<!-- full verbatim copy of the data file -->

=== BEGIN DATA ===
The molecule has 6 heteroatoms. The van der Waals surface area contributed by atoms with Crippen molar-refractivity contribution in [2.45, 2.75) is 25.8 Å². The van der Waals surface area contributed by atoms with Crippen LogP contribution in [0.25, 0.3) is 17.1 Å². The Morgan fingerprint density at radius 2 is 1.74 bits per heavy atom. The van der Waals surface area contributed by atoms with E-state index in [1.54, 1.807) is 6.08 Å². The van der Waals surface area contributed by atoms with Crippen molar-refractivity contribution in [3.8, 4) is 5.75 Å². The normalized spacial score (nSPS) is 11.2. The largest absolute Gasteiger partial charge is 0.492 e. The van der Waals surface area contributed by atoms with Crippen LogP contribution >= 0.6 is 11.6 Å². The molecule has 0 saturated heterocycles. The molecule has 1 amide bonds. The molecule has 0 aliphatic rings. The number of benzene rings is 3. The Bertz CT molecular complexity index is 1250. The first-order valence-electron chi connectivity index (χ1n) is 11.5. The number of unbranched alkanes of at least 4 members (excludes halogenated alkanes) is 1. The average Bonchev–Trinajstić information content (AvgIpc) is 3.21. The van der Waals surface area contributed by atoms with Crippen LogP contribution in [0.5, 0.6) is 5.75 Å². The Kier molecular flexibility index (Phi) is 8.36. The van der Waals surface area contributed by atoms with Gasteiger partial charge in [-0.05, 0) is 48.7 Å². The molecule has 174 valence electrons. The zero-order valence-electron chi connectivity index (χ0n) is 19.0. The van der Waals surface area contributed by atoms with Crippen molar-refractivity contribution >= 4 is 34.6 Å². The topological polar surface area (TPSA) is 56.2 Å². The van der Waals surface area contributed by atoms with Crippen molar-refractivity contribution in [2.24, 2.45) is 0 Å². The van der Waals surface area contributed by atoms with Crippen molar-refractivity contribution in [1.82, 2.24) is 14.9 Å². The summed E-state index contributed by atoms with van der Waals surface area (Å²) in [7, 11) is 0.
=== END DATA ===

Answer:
The molecule has 6 heteroatoms. The van der Waals surface area contributed by atoms with Crippen molar-refractivity contribution in [2.45, 2.75) is 25.8 Å². The van der Waals surface area contributed by atoms with Crippen LogP contribution in [0.25, 0.3) is 17.1 Å². The Morgan fingerprint density at radius 2 is 1.74 bits per heavy atom. The van der Waals surface area contributed by atoms with E-state index in [1.54, 1.807) is 6.08 Å². The van der Waals surface area contributed by atoms with Crippen molar-refractivity contribution in [3.8, 4) is 5.75 Å². The normalized spacial score (nSPS) is 11.2. The largest absolute Gasteiger partial charge is 0.492 e. The van der Waals surface area contributed by atoms with Crippen LogP contribution >= 0.6 is 11.6 Å². The molecule has 0 saturated heterocycles. The molecule has 1 amide bonds. The molecule has 0 aliphatic rings. The number of benzene rings is 3. The Bertz CT molecular complexity index is 1250. The first-order valence-electron chi connectivity index (χ1n) is 11.5. The number of unbranched alkanes of at least 4 members (excludes halogenated alkanes) is 1. The average Bonchev–Trinajstić information content (AvgIpc) is 3.21. The van der Waals surface area contributed by atoms with Crippen LogP contribution in [0.5, 0.6) is 5.75 Å². The Kier molecular flexibility index (Phi) is 8.36. The van der Waals surface area contributed by atoms with Gasteiger partial charge in [-0.05, 0) is 48.7 Å². The molecule has 174 valence electrons. The zero-order valence-electron chi connectivity index (χ0n) is 19.0. The van der Waals surface area contributed by atoms with Crippen molar-refractivity contribution >= 4 is 34.6 Å². The topological polar surface area (TPSA) is 56.2 Å². The van der Waals surface area contributed by atoms with Crippen molar-refractivity contribution in [2.24, 2.45) is 0 Å². The van der Waals surface area contributed by atoms with Crippen molar-refractivity contribution in [1.82, 2.24) is 14.9 Å². The summed E-state index contributed by atoms with van der Waals surface area (Å²) in [7, 11) is 0.